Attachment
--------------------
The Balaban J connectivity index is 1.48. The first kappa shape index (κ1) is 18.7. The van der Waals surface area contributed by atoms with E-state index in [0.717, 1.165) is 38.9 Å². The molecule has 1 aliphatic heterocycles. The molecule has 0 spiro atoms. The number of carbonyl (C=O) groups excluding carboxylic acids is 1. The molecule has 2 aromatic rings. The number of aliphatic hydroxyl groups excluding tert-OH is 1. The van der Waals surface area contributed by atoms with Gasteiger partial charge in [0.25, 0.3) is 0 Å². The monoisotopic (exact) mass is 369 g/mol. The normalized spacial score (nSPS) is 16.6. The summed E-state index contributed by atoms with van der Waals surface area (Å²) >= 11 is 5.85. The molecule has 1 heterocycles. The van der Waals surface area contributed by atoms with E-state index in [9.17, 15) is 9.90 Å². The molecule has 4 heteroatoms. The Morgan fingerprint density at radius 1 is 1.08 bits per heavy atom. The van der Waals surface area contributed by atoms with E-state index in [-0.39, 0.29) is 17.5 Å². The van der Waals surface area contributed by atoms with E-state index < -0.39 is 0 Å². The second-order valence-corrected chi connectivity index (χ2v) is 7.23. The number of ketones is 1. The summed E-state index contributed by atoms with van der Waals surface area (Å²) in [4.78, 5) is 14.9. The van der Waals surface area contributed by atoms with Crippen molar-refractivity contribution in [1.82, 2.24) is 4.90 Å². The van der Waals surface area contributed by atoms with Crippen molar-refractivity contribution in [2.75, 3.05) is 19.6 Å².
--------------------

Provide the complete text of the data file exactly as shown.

The Balaban J connectivity index is 1.48. The first kappa shape index (κ1) is 18.7. The van der Waals surface area contributed by atoms with E-state index in [0.717, 1.165) is 38.9 Å². The molecule has 1 aliphatic heterocycles. The molecule has 0 spiro atoms. The number of carbonyl (C=O) groups excluding carboxylic acids is 1. The molecule has 2 aromatic rings. The number of aliphatic hydroxyl groups excluding tert-OH is 1. The van der Waals surface area contributed by atoms with Gasteiger partial charge in [0.25, 0.3) is 0 Å². The monoisotopic (exact) mass is 369 g/mol. The normalized spacial score (nSPS) is 16.6. The summed E-state index contributed by atoms with van der Waals surface area (Å²) >= 11 is 5.85. The molecule has 1 heterocycles. The van der Waals surface area contributed by atoms with E-state index in [9.17, 15) is 9.90 Å². The molecule has 4 heteroatoms. The Morgan fingerprint density at radius 1 is 1.08 bits per heavy atom. The van der Waals surface area contributed by atoms with E-state index in [-0.39, 0.29) is 17.5 Å². The van der Waals surface area contributed by atoms with E-state index < -0.39 is 0 Å². The second-order valence-corrected chi connectivity index (χ2v) is 7.23. The number of ketones is 1. The summed E-state index contributed by atoms with van der Waals surface area (Å²) in [4.78, 5) is 14.9. The van der Waals surface area contributed by atoms with Crippen molar-refractivity contribution in [1.82, 2.24) is 4.90 Å². The van der Waals surface area contributed by atoms with Crippen molar-refractivity contribution in [2.75, 3.05) is 19.6 Å².